Braddon Lake Rocks
There is a scattering of large rocks at Braddon Lake Ford to the north-west of Postbridge that comprise two main clusters. The first, at grid reference SX 63507 79676, is adjacent to the ford and presents as a few distinctive boulders that are perched atop a huge slab of pale granite bedrock. Here, Braddon Lake begins its swift descent into a narrow combe that is overlooked by the huge whaleback of Broad Down via a miniature waterfall. The Lake (on Dartmoor this word commonly refers to flowing water) is known to swell after prolonged rainfall which can make it dangerous to cross and impassable to walkers so great care is to be taken when negotiating the crossing.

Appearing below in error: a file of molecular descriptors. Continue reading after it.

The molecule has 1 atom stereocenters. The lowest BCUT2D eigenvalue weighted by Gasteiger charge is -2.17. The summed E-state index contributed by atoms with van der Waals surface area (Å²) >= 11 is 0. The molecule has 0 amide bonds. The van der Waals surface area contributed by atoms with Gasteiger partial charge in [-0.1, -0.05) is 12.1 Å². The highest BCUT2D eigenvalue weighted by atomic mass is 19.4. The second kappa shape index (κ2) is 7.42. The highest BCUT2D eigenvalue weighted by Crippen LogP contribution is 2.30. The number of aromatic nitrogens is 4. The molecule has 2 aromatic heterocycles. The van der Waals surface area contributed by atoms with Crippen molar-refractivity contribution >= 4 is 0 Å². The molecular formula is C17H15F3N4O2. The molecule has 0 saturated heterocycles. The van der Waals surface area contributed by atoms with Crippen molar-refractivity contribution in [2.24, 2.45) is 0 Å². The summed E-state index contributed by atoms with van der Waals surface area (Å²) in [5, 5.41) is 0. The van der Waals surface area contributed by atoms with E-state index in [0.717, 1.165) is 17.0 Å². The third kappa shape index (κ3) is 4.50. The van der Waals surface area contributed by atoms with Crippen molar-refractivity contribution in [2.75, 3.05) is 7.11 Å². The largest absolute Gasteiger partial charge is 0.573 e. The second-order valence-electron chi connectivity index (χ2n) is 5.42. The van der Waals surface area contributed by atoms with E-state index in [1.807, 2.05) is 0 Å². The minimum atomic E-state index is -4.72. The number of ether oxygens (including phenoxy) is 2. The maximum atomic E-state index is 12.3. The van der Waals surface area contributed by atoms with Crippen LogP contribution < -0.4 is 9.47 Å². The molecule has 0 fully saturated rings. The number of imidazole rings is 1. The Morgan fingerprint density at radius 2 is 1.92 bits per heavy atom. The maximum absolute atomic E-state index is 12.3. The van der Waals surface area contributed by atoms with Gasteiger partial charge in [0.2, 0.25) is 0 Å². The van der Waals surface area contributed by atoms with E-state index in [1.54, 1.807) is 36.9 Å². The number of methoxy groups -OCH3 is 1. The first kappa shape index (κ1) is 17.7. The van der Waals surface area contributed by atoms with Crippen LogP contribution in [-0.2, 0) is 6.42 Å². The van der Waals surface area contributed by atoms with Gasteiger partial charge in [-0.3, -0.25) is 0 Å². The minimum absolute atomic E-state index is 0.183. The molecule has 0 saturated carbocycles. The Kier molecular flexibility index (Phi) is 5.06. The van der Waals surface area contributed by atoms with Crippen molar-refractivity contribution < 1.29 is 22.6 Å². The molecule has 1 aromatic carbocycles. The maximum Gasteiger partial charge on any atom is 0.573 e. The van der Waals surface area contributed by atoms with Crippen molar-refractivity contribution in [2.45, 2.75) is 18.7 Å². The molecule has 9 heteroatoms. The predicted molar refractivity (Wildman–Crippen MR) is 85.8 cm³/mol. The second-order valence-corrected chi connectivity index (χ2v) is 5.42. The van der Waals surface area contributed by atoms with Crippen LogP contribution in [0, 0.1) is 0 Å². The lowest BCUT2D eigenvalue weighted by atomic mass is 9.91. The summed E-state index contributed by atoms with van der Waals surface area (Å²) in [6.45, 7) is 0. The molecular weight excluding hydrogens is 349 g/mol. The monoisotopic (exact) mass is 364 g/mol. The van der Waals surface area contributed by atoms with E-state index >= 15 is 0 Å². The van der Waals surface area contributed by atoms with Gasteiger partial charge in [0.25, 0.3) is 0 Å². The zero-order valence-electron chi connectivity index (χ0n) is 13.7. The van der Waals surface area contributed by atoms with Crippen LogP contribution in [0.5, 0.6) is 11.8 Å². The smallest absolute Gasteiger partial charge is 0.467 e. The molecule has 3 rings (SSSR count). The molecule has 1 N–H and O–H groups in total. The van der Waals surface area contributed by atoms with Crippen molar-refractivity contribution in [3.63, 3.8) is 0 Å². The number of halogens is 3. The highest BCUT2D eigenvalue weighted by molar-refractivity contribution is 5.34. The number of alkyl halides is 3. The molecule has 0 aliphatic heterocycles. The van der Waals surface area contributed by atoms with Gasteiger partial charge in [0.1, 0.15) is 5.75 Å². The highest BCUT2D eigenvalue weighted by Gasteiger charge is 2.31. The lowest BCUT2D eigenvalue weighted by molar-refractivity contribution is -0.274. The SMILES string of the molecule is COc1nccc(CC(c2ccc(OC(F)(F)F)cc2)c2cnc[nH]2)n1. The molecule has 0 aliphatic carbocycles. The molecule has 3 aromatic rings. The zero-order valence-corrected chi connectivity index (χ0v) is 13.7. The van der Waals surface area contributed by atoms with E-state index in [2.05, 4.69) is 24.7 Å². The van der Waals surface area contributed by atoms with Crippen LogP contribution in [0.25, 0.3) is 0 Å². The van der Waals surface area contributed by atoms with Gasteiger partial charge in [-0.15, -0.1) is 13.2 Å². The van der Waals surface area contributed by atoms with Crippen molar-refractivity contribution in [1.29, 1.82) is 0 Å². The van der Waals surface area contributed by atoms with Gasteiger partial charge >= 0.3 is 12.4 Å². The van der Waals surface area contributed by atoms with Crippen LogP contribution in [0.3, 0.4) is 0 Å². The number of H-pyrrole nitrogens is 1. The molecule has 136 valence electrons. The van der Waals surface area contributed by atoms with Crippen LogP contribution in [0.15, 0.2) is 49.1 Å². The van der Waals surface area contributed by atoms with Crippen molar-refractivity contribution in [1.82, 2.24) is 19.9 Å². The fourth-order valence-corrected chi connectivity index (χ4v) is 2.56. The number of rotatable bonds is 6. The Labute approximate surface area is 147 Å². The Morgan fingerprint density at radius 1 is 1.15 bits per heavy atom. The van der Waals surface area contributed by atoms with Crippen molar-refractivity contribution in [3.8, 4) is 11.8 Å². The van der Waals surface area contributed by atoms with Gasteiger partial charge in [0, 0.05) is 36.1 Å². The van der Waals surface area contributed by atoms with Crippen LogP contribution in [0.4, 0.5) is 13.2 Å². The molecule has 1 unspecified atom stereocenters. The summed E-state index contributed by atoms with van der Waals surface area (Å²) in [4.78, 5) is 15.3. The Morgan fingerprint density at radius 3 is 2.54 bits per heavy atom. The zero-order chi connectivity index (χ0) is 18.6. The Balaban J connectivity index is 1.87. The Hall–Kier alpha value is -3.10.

The second outcrop, at SX 63622 79641, is embedded into a hillside of furze and is best seen when walking back to Drift Lane and Postbridge from the ford. This is the larger of the two sections and from its top the views open up to encapsulate the course of Braddon Lake before it enters the East Dart, an area that is a notorious mire best avoided.
Braddon Lake Rocks are situated right at the point where the walker will either begin their steep climb up the side of Broad Down and thence the inner depths of the North Moor, or be visited on their way back to Postbridge on the homeward stretch. Their interest is somewhat belittled by the surrounding heights and often overlooked, but the scene here is worth a look when travelling in either direction because of the strange shapes of the granite and the wonderful little waterfall in the Lake.